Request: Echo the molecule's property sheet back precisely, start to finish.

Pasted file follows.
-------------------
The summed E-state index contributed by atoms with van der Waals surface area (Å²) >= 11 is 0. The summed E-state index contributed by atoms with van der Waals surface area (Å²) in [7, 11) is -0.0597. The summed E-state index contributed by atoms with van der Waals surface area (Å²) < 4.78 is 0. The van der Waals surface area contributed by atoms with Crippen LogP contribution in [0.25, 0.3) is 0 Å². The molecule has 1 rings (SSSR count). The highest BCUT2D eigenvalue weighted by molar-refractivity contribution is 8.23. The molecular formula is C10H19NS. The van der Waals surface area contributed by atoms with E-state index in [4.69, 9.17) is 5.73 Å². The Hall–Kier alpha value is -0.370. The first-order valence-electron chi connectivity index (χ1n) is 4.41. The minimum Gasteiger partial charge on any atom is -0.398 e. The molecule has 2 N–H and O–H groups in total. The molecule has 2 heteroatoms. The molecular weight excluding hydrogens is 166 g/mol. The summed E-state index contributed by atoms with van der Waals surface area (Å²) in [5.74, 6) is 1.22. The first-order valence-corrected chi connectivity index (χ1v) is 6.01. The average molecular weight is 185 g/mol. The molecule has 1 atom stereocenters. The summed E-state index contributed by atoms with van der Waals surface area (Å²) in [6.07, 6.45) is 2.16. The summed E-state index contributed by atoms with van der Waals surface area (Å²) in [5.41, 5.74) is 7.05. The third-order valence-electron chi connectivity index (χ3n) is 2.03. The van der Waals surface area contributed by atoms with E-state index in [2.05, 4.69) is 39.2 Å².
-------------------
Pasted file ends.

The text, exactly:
The summed E-state index contributed by atoms with van der Waals surface area (Å²) >= 11 is 0. The summed E-state index contributed by atoms with van der Waals surface area (Å²) in [7, 11) is -0.0597. The summed E-state index contributed by atoms with van der Waals surface area (Å²) < 4.78 is 0. The van der Waals surface area contributed by atoms with Crippen LogP contribution in [0.25, 0.3) is 0 Å². The molecule has 1 rings (SSSR count). The highest BCUT2D eigenvalue weighted by molar-refractivity contribution is 8.23. The molecular formula is C10H19NS. The van der Waals surface area contributed by atoms with E-state index in [4.69, 9.17) is 5.73 Å². The Hall–Kier alpha value is -0.370. The first-order valence-electron chi connectivity index (χ1n) is 4.41. The minimum Gasteiger partial charge on any atom is -0.398 e. The molecule has 2 N–H and O–H groups in total. The molecule has 2 heteroatoms. The molecular weight excluding hydrogens is 166 g/mol. The summed E-state index contributed by atoms with van der Waals surface area (Å²) in [5.74, 6) is 1.22. The first-order valence-corrected chi connectivity index (χ1v) is 6.01. The average molecular weight is 185 g/mol. The molecule has 1 atom stereocenters. The summed E-state index contributed by atoms with van der Waals surface area (Å²) in [6.07, 6.45) is 2.16. The summed E-state index contributed by atoms with van der Waals surface area (Å²) in [5.41, 5.74) is 7.05. The third-order valence-electron chi connectivity index (χ3n) is 2.03. The van der Waals surface area contributed by atoms with E-state index in [2.05, 4.69) is 39.2 Å².